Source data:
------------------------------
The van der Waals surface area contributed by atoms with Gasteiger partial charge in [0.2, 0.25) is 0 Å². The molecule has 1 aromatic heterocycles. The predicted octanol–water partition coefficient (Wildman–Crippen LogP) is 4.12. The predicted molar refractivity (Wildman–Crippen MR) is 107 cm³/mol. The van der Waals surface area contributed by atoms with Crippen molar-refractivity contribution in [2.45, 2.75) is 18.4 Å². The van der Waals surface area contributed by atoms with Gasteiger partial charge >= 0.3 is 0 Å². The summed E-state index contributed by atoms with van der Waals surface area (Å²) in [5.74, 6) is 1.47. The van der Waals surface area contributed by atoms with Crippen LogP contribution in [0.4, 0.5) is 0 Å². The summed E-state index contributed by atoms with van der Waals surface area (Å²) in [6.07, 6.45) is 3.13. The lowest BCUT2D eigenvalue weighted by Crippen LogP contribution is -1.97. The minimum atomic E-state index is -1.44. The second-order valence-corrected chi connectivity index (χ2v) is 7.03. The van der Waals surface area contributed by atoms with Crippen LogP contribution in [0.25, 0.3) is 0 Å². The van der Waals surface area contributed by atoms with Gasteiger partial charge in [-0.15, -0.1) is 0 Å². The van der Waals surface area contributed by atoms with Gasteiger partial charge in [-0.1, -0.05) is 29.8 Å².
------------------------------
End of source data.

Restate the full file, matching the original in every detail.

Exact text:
The van der Waals surface area contributed by atoms with Gasteiger partial charge in [0.2, 0.25) is 0 Å². The molecule has 1 aromatic heterocycles. The predicted octanol–water partition coefficient (Wildman–Crippen LogP) is 4.12. The predicted molar refractivity (Wildman–Crippen MR) is 107 cm³/mol. The van der Waals surface area contributed by atoms with Crippen molar-refractivity contribution in [2.45, 2.75) is 18.4 Å². The van der Waals surface area contributed by atoms with Gasteiger partial charge >= 0.3 is 0 Å². The summed E-state index contributed by atoms with van der Waals surface area (Å²) in [5.74, 6) is 1.47. The van der Waals surface area contributed by atoms with Crippen LogP contribution in [0.4, 0.5) is 0 Å². The summed E-state index contributed by atoms with van der Waals surface area (Å²) in [6.07, 6.45) is 3.13. The lowest BCUT2D eigenvalue weighted by Crippen LogP contribution is -1.97. The minimum atomic E-state index is -1.44. The second-order valence-corrected chi connectivity index (χ2v) is 7.03. The van der Waals surface area contributed by atoms with Crippen LogP contribution in [0.25, 0.3) is 0 Å². The van der Waals surface area contributed by atoms with Gasteiger partial charge in [-0.15, -0.1) is 0 Å². The van der Waals surface area contributed by atoms with Gasteiger partial charge in [-0.1, -0.05) is 29.8 Å².